The 10 stations are contemporary in architectural style, composed of steel beam columns supporting a glass canopy. Each station features customized design through an impressive art program that enhances its appeal to commuters. To capture the essence of the surrounding community through which the Purple Line travels, METRO commissioned a team of local artists to create art for the station’s windscreen glass panels. The murals along the Purple Line feature the powerful contributions of African-Americans to Houston and the state of Texas in a dynamic, historical timeline that unfolds from one station to the next.
The Purple Line will provide numerous benefits and opportunities to the Houston community. Thousands of residents will be able to access the Purple Line to commute to work, which will help pull cars off the road, alleviate the congestion on the corridor and save money on gas and parking. Residents will be able to take the Purple Line, and connect to METRO’s vast bus network or other rail lines, to go to businesses, schools, hospitals, restaurants, retail shops, music concerts, arts and other entertainment venues throughout the city.
The Purple Line also will make convenient stops at Houston Astro’s Minute Maid Park, Houston Dynamo’s BBVA Compass Stadium and the University of Houston’s new TDECU football stadium.
The light rail project will provide fast, dependable service to the University of Houston. Three new stops will serve the University of Houston campus: the corner of Scott and Elgin, on Scott behind the new TDECU football stadium and on Wheeler near Calhoun. Students, faculty and staff from Texas Southern University can also access the Purple Line.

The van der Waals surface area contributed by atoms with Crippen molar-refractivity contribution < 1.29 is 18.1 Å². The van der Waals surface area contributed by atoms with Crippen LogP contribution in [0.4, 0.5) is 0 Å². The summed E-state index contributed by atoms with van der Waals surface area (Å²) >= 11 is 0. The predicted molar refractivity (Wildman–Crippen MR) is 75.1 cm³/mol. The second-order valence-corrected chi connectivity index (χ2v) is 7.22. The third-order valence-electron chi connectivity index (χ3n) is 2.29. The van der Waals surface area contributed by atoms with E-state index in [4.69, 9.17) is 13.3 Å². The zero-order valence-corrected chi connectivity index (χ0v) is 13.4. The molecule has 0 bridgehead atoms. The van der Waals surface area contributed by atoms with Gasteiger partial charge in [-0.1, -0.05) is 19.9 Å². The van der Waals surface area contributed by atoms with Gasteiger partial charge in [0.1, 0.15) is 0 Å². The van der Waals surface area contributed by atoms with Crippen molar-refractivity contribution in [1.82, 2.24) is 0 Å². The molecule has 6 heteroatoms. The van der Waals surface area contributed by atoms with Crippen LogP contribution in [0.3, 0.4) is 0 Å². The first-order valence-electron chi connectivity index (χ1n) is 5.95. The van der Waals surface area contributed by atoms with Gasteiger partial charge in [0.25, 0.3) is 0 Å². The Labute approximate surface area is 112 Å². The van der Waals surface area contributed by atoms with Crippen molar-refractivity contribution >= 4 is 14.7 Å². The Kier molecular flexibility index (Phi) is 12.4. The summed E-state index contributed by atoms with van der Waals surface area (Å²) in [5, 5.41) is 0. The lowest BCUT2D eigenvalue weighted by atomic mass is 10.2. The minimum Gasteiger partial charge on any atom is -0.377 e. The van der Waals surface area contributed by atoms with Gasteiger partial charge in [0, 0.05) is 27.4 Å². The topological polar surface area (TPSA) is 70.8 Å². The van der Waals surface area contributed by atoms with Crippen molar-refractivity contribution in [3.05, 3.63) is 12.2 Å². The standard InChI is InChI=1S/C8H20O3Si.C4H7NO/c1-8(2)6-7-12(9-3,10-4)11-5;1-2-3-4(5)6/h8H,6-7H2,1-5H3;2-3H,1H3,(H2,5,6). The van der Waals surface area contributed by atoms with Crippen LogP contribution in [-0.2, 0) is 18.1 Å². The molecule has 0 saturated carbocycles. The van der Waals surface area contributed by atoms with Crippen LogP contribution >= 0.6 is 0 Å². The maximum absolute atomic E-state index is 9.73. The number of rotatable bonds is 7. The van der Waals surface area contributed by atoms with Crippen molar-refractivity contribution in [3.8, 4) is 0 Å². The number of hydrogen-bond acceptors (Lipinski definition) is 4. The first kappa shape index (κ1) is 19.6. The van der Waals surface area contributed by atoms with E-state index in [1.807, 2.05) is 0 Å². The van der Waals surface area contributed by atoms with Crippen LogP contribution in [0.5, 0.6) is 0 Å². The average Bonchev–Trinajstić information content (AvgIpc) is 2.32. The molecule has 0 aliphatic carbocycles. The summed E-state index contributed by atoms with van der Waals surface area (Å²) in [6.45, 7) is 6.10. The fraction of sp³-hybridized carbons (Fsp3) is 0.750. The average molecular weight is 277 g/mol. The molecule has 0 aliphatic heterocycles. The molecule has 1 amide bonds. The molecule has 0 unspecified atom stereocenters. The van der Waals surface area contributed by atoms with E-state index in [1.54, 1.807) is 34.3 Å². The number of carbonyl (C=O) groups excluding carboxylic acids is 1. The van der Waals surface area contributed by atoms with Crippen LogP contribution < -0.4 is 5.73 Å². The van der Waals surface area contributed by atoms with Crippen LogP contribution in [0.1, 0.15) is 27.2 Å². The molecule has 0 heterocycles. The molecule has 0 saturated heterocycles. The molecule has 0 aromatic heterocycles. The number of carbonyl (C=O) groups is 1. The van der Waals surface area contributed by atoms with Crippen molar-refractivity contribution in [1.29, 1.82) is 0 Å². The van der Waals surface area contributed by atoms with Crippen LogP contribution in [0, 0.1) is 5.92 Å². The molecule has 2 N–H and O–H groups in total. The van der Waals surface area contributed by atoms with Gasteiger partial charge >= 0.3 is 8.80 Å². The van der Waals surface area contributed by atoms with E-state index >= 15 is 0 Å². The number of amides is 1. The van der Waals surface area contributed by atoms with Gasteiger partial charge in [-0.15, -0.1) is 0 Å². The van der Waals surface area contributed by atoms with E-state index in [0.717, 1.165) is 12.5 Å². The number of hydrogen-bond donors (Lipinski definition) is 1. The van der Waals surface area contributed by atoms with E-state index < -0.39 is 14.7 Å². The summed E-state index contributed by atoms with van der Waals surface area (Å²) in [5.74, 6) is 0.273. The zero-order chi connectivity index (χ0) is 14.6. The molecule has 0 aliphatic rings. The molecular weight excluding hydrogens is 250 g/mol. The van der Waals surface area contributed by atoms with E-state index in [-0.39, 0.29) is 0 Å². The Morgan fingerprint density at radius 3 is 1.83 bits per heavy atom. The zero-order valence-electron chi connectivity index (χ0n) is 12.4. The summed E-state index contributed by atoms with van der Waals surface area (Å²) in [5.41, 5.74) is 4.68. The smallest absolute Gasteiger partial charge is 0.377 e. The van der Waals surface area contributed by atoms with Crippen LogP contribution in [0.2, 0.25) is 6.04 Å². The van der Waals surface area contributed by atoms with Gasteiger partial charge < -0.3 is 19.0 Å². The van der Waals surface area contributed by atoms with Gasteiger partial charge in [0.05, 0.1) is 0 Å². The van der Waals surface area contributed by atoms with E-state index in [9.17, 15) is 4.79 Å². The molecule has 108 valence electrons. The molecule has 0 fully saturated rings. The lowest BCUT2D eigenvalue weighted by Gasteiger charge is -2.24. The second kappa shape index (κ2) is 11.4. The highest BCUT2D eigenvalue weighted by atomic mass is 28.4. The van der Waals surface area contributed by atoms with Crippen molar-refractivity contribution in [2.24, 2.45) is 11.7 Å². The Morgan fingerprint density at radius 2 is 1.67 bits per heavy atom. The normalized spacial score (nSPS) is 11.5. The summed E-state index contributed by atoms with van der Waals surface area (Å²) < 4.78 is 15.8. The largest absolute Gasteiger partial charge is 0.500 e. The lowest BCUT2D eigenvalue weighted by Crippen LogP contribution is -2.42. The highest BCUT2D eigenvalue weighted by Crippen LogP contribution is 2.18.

Local investments from both private and public entities will help redevelop existing neighborhoods and bring new life to the community. The project has already spurred a number of developments. The Houston Independent School District reconstructed an elementary school to serve the area; a new private K-12 school developed along the corridor; and numerous housing redevelopments, including large apartment and condominium complexes are taking shape in conjunction with the rail corridor improvements.
To build the Purple Line, HRT relocated and rebuilt 16 miles of public utilities, 6.6 miles of roadway and more than 11 miles of sidewalks and driveways, significantly improving the infrastructure along the corridor. The project also helped resolve some local flooding issues which had existed in the community for years.
As part of the improvements, METRO, working with the City of Houston, upgraded the Columbia Tap Trail, a popular multi-use hike and bike trail in southeast Houston. The upgrades include an irrigation system, sod, plantings and installation of trees to further enhance the trail’s natural setting. Finally, the project will preserve historic properties while providing a critical transportation option.
The scale and complexity of the project created numerous challenges. The Purple Line lies in a highly used corridor for public and private utilities, including communications, gas, electric, sanitary sewer and water lines. As such, a major component of the project was minimizing the disturbance to the utilities. To achieve this, the design and construction teams collaborated to implement an embedded guideway throughout the alignment.
This solution, which reduced the depth of the section, had multiple benefits such as minimizing utility disturbance, decreasing material quantities needed for construction, eliminating costly soil stabilization and providing an all-weather asphalt working surface for the embedded track. The minimized track section saved a significant amount of time and money for the project.